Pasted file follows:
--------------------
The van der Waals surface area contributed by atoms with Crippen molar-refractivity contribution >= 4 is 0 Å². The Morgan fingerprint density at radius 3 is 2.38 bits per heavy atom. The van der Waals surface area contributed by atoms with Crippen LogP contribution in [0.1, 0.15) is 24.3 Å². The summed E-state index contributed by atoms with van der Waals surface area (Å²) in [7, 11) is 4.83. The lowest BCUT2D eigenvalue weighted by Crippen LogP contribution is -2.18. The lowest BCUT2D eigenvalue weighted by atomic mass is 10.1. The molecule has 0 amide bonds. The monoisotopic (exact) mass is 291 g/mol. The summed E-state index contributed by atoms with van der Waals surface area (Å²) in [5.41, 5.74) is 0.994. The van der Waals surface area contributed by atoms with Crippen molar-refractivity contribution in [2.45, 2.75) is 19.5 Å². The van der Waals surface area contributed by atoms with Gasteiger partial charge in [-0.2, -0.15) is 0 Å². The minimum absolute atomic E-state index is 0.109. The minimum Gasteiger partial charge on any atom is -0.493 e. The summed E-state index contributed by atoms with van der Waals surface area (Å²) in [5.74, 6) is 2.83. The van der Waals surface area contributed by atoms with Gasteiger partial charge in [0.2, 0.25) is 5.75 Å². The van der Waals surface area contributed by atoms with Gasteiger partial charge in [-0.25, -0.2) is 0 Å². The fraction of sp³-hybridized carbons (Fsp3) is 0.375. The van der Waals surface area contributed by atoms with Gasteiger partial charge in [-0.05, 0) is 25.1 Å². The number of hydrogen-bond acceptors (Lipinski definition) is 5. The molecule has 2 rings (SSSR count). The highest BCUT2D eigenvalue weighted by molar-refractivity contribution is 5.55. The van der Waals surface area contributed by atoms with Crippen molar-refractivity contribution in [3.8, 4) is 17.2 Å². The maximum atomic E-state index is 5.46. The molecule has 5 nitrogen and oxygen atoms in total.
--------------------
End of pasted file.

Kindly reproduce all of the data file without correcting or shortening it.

The van der Waals surface area contributed by atoms with Crippen molar-refractivity contribution >= 4 is 0 Å². The Morgan fingerprint density at radius 3 is 2.38 bits per heavy atom. The van der Waals surface area contributed by atoms with Crippen LogP contribution in [0.1, 0.15) is 24.3 Å². The summed E-state index contributed by atoms with van der Waals surface area (Å²) in [7, 11) is 4.83. The lowest BCUT2D eigenvalue weighted by Crippen LogP contribution is -2.18. The lowest BCUT2D eigenvalue weighted by atomic mass is 10.1. The molecule has 0 amide bonds. The monoisotopic (exact) mass is 291 g/mol. The summed E-state index contributed by atoms with van der Waals surface area (Å²) in [5.41, 5.74) is 0.994. The van der Waals surface area contributed by atoms with Crippen molar-refractivity contribution in [2.45, 2.75) is 19.5 Å². The van der Waals surface area contributed by atoms with Gasteiger partial charge in [-0.2, -0.15) is 0 Å². The minimum absolute atomic E-state index is 0.109. The minimum Gasteiger partial charge on any atom is -0.493 e. The summed E-state index contributed by atoms with van der Waals surface area (Å²) in [5.74, 6) is 2.83. The van der Waals surface area contributed by atoms with Gasteiger partial charge in [0.2, 0.25) is 5.75 Å². The van der Waals surface area contributed by atoms with Gasteiger partial charge in [-0.25, -0.2) is 0 Å². The fraction of sp³-hybridized carbons (Fsp3) is 0.375. The van der Waals surface area contributed by atoms with Gasteiger partial charge in [-0.05, 0) is 25.1 Å². The number of hydrogen-bond acceptors (Lipinski definition) is 5. The molecule has 2 rings (SSSR count). The highest BCUT2D eigenvalue weighted by molar-refractivity contribution is 5.55. The van der Waals surface area contributed by atoms with Crippen molar-refractivity contribution in [3.8, 4) is 17.2 Å². The maximum atomic E-state index is 5.46. The molecule has 5 nitrogen and oxygen atoms in total.